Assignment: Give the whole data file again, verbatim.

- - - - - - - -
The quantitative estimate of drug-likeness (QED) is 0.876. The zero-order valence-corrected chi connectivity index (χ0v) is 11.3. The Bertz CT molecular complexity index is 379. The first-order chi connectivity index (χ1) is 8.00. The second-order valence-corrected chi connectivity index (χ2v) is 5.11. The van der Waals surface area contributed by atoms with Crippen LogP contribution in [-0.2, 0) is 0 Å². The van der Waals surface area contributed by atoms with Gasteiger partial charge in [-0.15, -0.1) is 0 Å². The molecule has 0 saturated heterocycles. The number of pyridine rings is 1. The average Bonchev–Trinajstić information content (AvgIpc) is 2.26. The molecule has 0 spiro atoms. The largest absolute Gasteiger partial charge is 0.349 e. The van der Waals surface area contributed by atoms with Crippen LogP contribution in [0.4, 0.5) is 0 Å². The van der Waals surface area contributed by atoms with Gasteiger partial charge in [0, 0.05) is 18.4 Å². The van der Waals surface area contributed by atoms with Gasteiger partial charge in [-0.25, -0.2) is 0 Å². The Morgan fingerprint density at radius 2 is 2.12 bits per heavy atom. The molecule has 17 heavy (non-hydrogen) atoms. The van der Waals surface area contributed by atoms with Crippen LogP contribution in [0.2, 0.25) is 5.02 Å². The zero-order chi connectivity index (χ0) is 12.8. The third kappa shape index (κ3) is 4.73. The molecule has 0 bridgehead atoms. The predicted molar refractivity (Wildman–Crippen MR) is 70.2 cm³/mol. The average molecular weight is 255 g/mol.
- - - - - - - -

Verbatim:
The quantitative estimate of drug-likeness (QED) is 0.876. The zero-order valence-corrected chi connectivity index (χ0v) is 11.3. The Bertz CT molecular complexity index is 379. The first-order chi connectivity index (χ1) is 8.00. The second-order valence-corrected chi connectivity index (χ2v) is 5.11. The van der Waals surface area contributed by atoms with Crippen LogP contribution in [-0.2, 0) is 0 Å². The van der Waals surface area contributed by atoms with Gasteiger partial charge in [-0.15, -0.1) is 0 Å². The molecule has 0 saturated heterocycles. The number of pyridine rings is 1. The average Bonchev–Trinajstić information content (AvgIpc) is 2.26. The molecule has 0 spiro atoms. The largest absolute Gasteiger partial charge is 0.349 e. The van der Waals surface area contributed by atoms with Crippen LogP contribution in [0.4, 0.5) is 0 Å². The van der Waals surface area contributed by atoms with Gasteiger partial charge in [0, 0.05) is 18.4 Å². The van der Waals surface area contributed by atoms with Gasteiger partial charge in [-0.25, -0.2) is 0 Å². The Morgan fingerprint density at radius 2 is 2.12 bits per heavy atom. The molecule has 17 heavy (non-hydrogen) atoms. The van der Waals surface area contributed by atoms with Crippen LogP contribution in [0.2, 0.25) is 5.02 Å². The zero-order chi connectivity index (χ0) is 12.8. The third kappa shape index (κ3) is 4.73. The molecule has 0 bridgehead atoms. The predicted molar refractivity (Wildman–Crippen MR) is 70.2 cm³/mol. The average molecular weight is 255 g/mol.